I'll get to the cross examination in a moment, but let's unpack this first.  Dr. Cummings stated that the reports were improper because Shelly was there and she did not allow him to focus.  He states two different standards, one of which is a ceiling and one of which is a floor.

The ceiling is his "optimal examination."  He states that that would be where there are no distractions.  But this is real life, you don't get the optimal examination in all situations.  I had a case where the elderly man was being taken to a doctor's office for this type of evaluation.  He thought he was going to a fiesta and dressed up in a suit.  When he got there, he became extremely angry and felt that he had been lied to.  This was an unfortunate symptom of his dementia.  The test was not thrown out, because he was mad about not going to a fiesta.  You don't always get optimal situations.

The other issue here is the standard of care, i.e. the floor.  You have to at least have the standard of care.  Dr. Cummings testifies that the standard of care is able to attend fully and completely to the tasks he is being asked to complete.  That does not mean there are absolutely no distractions at all.  That just means that the distractions that may exist do not preclude him from focusing on the tasks at hand.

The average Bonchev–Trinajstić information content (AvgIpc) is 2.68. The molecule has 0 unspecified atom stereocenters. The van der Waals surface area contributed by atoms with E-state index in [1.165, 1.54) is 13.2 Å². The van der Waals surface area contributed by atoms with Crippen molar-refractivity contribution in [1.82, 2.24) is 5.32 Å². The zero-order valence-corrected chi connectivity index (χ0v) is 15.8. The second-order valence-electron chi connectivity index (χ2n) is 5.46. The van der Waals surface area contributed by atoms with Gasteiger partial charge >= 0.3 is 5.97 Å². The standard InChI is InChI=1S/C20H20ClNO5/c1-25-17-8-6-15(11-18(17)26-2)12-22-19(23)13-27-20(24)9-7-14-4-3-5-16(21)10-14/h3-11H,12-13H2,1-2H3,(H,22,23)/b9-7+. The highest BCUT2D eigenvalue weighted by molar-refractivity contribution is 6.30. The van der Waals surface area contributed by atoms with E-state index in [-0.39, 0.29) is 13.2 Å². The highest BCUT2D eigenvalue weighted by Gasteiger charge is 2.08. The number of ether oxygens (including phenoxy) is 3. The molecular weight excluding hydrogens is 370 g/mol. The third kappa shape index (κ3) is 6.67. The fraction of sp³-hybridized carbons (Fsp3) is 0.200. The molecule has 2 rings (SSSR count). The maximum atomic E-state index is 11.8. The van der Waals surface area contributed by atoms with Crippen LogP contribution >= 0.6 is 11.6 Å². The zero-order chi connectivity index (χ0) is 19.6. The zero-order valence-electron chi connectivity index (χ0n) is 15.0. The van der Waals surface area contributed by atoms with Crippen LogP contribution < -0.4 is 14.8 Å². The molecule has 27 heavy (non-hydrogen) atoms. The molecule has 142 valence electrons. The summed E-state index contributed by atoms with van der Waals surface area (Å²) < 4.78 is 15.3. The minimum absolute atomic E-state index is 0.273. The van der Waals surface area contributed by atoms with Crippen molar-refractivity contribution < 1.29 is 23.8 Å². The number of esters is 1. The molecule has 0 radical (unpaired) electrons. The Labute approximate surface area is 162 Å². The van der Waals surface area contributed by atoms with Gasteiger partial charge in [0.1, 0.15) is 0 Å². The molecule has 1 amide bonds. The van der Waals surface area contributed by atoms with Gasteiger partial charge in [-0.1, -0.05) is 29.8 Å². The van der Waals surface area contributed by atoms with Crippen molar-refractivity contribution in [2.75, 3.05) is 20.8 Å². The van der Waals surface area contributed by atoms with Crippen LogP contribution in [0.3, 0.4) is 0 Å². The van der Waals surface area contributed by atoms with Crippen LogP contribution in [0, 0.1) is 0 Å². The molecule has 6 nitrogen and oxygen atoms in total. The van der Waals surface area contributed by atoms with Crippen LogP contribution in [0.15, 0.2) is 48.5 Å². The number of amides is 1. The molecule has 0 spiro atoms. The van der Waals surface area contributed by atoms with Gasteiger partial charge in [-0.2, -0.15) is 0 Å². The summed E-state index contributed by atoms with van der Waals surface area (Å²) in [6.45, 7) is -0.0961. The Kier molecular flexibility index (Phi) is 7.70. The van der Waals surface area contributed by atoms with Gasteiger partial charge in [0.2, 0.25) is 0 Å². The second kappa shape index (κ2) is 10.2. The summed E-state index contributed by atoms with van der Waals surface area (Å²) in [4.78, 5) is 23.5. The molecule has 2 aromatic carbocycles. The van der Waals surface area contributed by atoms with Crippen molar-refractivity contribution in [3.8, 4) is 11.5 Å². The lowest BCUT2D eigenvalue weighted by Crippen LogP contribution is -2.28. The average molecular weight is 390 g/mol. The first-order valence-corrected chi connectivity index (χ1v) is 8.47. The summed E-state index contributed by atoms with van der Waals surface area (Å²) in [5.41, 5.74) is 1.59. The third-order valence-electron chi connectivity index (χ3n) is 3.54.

Dr. Cummings testified that having Shelly there was a distraction.  We can get into that in a moment, but I do not see in any of the news stories if Dr. Cummings testified about anything in specific Shelly was doing that was distracting.  Her mere presence may have created some stress and may have created a distraction, but the standard of care is that she is not precluding him from attending to the tasks.  So, was she yelling at him during the evaluation?  Was she throwing things at him?  Was she talking to him and trying to keep him from answering correctly?  We she practicing the trombone despite her complete and total inability to play the trombone?

I've yet to hear anything in specific there.  I do not think the Judge would require the ceiling as long as the floor is met.  This is if the Judge even relies on this testimony at all.  As noted above, he said it didn't sway him:

"I don't have any idea how this is going to help me make a decision in this case," Levanas said before Cummings was excused from the stand.

Dr. Cummings was also cross-examined by Shelly's attorneys and made some comments that were not helpful for DTS.

On cross-examination, O'Donnell questioned Cummings' statement about "stress."

O'Donnell pointed out that Donald invited Shelly to sit in on both examinations and, before he called her "you pig" the day she testified in this trial, had testified several times himself about how much he loved Shelly.